Thursday, June 09, 2011

Bring back the balance - when can I start training again?

Okay, so I've got this )(*(&*^*%^& chest infection and I've cancelled my London to Paris bikeride.   Of course my doctor told me not to cycle London to Paris when I saw her on Monday.  Given that I was running a temperature and had creaky lungs there was no surprise there but honestly, in my madness, I was still thinking "maybe?".  But don't worry people, if the doctor hadn't put the kibbosh on my racing plans, friends and family made sure to do so very quickly.  Of course - 5 days after starting my antibiotics I am perking up.  Out of bed, halfway human again.  Still partly thinking that maybe I could have done?  But given that I pant when I climb up the stairs I know, I know.  So I am being prudent (SO boring) and taking 2 weeks off - a whole other 10 days to go! - and getting a proper examination before I slowly go back to exercise (I hope). 

Anyway - that's by the by.  I'm not the only person who's ever had to sit out an event, and it's happened to me before - I'll get over it. But here's what gets my goat.  Many people have said to me, when they found out I was ill, that I was ill because "I do so much exercise".  In their eyes, I think, I wear myself out and "overdo" it.  My initial reaction at these comments is intense irritation and anger and I throw it back at them - I like exercising, I like training and anyway - I know a large amount of people (most of you) who train harder than I do and dedicate more of your lives to your sport than I do.  But reflecting on my reaction I realise that it's not really what people say to me that matters as much as what I feel they're attacking.  I realise that I get so angry because I feel like they are asking me to cut back on something, often the main thing, that I do in life for my own self-fulfillment and enjoyment.  Like many of you, I have a family and friends and a home and personal issues and occasionally a job that put demands on me.  All of these are good things and I am lucky to have them, lucky to be wanted and needed in so many different ways.  But sometimes I feel pulled in too many different directions.  When I'm asked to be somewhere for someone I go, almost without questioning.  And the more demands that are placed on me, the less I tend to question whether I should always accede to them, the more I just tend to flip from one to the other.  Yes - I find it hard to say no.  As far as this chest infection goes - who knows what caused it?  Maybe running Boston was tougher than I thought, I was tired afterwards and flew home on a germy plane,  I didn't take enough time off before starting up running again.  All true.  But I can tell you that in the last few weeks I was feeling increasingly overwhelmed by the rest of my life and how tiring that was.  I spent very little time exercising precisely because I was doing so much other stuff.  And I was beginning to long for a training schedule because I know how dedicated I am to following a schedule and how, when I'm training, I make smarter decisions on which of the demands from the rest of my life I should be responding to.  When I'm in training, I know I have limited time for the rest of stuff and so I am focused and directed.  So - in contrast to what people say to me - I think that training actually forces me to balance my life.  And makes me happy.  So as soon as I can, I will get my training head back on.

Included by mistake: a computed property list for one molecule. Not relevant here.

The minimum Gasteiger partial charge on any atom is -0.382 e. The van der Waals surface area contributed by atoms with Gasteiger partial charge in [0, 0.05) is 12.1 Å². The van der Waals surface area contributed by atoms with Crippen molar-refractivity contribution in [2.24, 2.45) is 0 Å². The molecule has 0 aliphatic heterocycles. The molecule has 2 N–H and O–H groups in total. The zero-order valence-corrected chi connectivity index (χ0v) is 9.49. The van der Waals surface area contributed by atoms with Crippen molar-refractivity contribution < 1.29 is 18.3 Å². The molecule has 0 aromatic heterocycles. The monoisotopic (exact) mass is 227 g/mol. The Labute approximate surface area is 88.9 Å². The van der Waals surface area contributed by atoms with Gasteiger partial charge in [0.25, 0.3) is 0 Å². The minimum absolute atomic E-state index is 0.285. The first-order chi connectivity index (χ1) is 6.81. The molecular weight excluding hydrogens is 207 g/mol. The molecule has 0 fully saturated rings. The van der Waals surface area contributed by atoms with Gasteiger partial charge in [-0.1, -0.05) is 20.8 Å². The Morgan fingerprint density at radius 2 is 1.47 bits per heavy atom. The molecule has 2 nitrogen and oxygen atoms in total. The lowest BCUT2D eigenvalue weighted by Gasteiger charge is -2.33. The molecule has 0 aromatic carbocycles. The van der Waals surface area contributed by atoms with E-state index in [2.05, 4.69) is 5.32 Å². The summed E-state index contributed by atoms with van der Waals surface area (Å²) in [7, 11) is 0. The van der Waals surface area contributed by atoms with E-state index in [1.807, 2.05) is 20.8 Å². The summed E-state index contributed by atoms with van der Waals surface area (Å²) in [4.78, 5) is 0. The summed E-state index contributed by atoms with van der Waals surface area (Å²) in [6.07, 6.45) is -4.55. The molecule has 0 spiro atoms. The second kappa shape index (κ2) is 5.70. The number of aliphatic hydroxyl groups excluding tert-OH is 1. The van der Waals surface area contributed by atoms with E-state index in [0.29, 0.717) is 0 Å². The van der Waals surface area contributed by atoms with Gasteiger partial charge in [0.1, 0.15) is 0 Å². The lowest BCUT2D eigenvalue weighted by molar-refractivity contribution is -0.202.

can you see one of the sweet things in the rest of my life?
Which means that 10 more of days of sitting things out is not something I'm relishing. Watching from the sidelines in any aspect of something in life is not something I enjoy.  I've never even spectated a race - and that shames me, because I have drawn on the support of crowds on many an occasion (never more so than when I had to do so, literally, in the 2009 London marathon).  And to thwart any intention I might have to become a better spectator, the ridiculous lottery system that the London Olympics has instigated for UK residents meant that most of us who applied got NO tickets at all while residents of the rest of the EU were able to apply on a first-come, first-serve basis for whatever event they liked.  Bitter, me?  But if anyone you know wants to rent a lovely apartment near the Olympics site during the summer Olympics, let me know because I'm cashing in, I'm going to spectate this thing like the rest of you - on TV.